X10 is a home automation and communication protocol that has been around for over 40 years, developed by Pico Electronics, Scotland in 1975. It basically talks to devices over power signals in your home.
There is a lot of X10 hardware on the market, although only a few companies are still manufacturing this equipment.
How it works
Like it was stated earlier, X10 communicates over your power lines or signals. So you plug it in one place in the house, and it sends signals over your home, alternating current wires. Then it is received by other components in your home.
X10 is available to do everything in your home. There are X10 light sockets, wall switches, power outlets, lamps, coffee pots, garage doors, mailbox sensors, ceiling fans, sense of when somebody pulls in your driveway, timers, opening or closing blinds, lock and unlock your door, exterior lights, and many more.
You can provide information or signals to these controllers via a computer interface, or you can control them through a variety of remote control devices. Signals go through power lines at 60 cycles per second (or 50 if you happen to be in Europe).
The cycle speeds are slightly different across every different country in the world. So it waits for a pause to send cycles between signals. This can sometimes result in a significant delay, depending on the size of your home.
It basically goes through three steps to work, and they are:
- Start with an X10 transmitter: These are control devices that send signals through your electrical wires to the receivers.
- Add X10 receivers: When a receiver gets a command from the transmitter, it indicates by either showing light or other indications (depends on the device).
- Expand with X10 wireless: Wireless X10 transmitters control signals to transceivers, which plug into standard wall outlets.
You can get started with X10 for a couple of hundred dollars for equipment, depending on what you want to do. There are computer interfaces that can be plugged in via either USB cables or Serial ports (for old computers that use serial ports).
One computer interface that can be used is the Raspberry Pi.
History of X10
Back in 1970, Pico Electronics was founded by a group of Scottish engineers. This company designed the original single-chip calculator.
In 1974, in collaboration with Birmingham Sound Reproducers, Pico created a programmable record deck and this birthed the remote control for lights and different appliances.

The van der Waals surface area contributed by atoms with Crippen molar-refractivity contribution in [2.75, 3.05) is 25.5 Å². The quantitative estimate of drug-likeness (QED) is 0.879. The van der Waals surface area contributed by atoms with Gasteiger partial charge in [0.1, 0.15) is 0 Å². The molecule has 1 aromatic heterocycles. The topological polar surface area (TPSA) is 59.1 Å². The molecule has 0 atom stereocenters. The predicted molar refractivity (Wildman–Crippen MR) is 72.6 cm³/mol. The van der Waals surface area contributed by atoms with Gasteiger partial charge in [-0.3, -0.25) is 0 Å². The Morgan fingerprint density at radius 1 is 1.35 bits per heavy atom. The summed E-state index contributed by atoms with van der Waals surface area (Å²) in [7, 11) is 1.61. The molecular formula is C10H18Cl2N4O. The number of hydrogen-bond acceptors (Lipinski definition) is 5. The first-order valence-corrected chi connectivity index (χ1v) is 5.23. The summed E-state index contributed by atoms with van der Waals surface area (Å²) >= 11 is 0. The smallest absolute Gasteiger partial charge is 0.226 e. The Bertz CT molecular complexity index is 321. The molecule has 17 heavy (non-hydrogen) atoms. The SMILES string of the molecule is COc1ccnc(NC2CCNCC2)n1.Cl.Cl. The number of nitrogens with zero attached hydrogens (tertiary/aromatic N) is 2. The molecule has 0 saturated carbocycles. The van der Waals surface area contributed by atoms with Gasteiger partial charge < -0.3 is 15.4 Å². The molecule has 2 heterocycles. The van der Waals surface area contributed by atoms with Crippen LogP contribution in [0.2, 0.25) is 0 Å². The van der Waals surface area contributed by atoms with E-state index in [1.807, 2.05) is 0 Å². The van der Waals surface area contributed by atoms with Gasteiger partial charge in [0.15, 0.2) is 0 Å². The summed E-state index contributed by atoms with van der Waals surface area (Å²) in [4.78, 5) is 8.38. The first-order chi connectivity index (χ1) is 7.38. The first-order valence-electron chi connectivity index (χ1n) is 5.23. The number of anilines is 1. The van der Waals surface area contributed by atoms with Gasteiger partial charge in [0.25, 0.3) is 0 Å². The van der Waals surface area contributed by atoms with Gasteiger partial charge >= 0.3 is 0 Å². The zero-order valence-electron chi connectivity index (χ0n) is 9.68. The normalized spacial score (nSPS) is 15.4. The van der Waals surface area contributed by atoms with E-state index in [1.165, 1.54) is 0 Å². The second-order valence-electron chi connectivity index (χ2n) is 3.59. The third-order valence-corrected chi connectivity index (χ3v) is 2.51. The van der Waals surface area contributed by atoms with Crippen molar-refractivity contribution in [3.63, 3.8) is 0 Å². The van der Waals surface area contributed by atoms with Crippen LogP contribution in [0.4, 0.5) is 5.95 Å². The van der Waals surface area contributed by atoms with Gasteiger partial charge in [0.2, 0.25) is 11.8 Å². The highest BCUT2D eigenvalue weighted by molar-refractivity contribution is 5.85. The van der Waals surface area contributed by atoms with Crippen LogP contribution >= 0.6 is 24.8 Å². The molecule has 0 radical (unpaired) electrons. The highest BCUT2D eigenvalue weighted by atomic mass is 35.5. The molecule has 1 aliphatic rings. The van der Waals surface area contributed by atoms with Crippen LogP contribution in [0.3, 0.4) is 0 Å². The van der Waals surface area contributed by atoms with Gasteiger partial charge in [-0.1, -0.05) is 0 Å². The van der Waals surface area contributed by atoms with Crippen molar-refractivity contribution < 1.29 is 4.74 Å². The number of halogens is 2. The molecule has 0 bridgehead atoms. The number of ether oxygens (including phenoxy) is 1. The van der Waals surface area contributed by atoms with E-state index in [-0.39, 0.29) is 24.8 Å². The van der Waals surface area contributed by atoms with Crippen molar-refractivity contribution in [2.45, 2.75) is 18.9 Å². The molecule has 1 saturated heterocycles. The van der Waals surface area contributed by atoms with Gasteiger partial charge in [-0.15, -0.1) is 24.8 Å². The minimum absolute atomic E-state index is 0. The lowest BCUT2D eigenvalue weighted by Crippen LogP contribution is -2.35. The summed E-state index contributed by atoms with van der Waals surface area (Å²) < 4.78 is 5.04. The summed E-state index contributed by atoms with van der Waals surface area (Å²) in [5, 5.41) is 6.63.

In 1975, the company’s tenth project, called X10.0, came to life. After Pico and BSR morphed into X10 Ltd, it took 3 years for things to reach the markets.
The first model that was installed was basic but efficient:
- Command Console
- Appliance Module
- Lamp Module
It was soon followed by a timer and wall switch module and X10 was completely up and running. The 1980s saw a programming interface (CP-290) being implemented.
BSR faded into oblivion at the midpoint of this decade, with X10 (USA) stepping in. X10 brands are still selling in large numbers today.
X10 modules are set to a particular house code and unit number. For example, a house code can range from A to P on the lower dial, and the unit number can range from 1 to 16 and is set by the upper dial.
Then the controller unit will send out a signal on whatever channel you set it to.
All these can be done or set on the controlling device (the computer interface or remote control device). A few of the original forms of the X10 are as follows:
- X10 UM506 Universal Module
- X10 AM466 3-Pin Plug-in Appliance Module
- X10 LM465 Powerhouse Lamp Module
- X10 SR227 SuperSocket Receptacle
- X10 MC10A Mini Controller
On the open-source front, there are several projects that allow you to control X10 from various automated programs.
One example is Mocha D. Another example is Hey U, where you can type commands like, ‘hey you! Turn on the bathroom light!’ It will handle the translation to the X10 protocol.
There’s also a project called Mr. House, which provides a web-based interface where you can control the different components of your home.
There is also an extensive selection of software, Mac-based and Windows-based software that you can purchase off the shelf that does home automation, scheduling, and all kinds of things so that your home looks like it is lived in, even when you are not at home (to ward off burglars).
Advantage of the X10 home automation
- There are several compatible devices attached to this kind of home automation system, and they aren’t far-fetched at all.
- The X10 protocol allows you to control over 256 separate devices.
- Since the X10 hardware devices are old and almost outdated, they can be got very inexpensively, from either online vendors or from people who want to upgrade their automation system.
- As it is wireless, there is no issue of so many wires intertwining and clogging up the place. Absolutely no additional wiring is needed.
Disadvantages of the X10 home automation
- Because the X10 has to go over all the signal wires in your home, it can be slow and unresponsive.
- A lot of interference can happen between the transmitter and the receiver. Existing appliance can also cause ‘line noise’ which can interfere with the X10 signals
- There is a lag in time when there are several commands to multiple devices. Limitations in the Bandwidth can cause it to be slow too.
- Many X10 appliances can receive commands, but do not send any signal back to the transmitter.
- It is also a relatively hackable system.
If you have any intention of installing the X10 in your home, it is best to do more research first.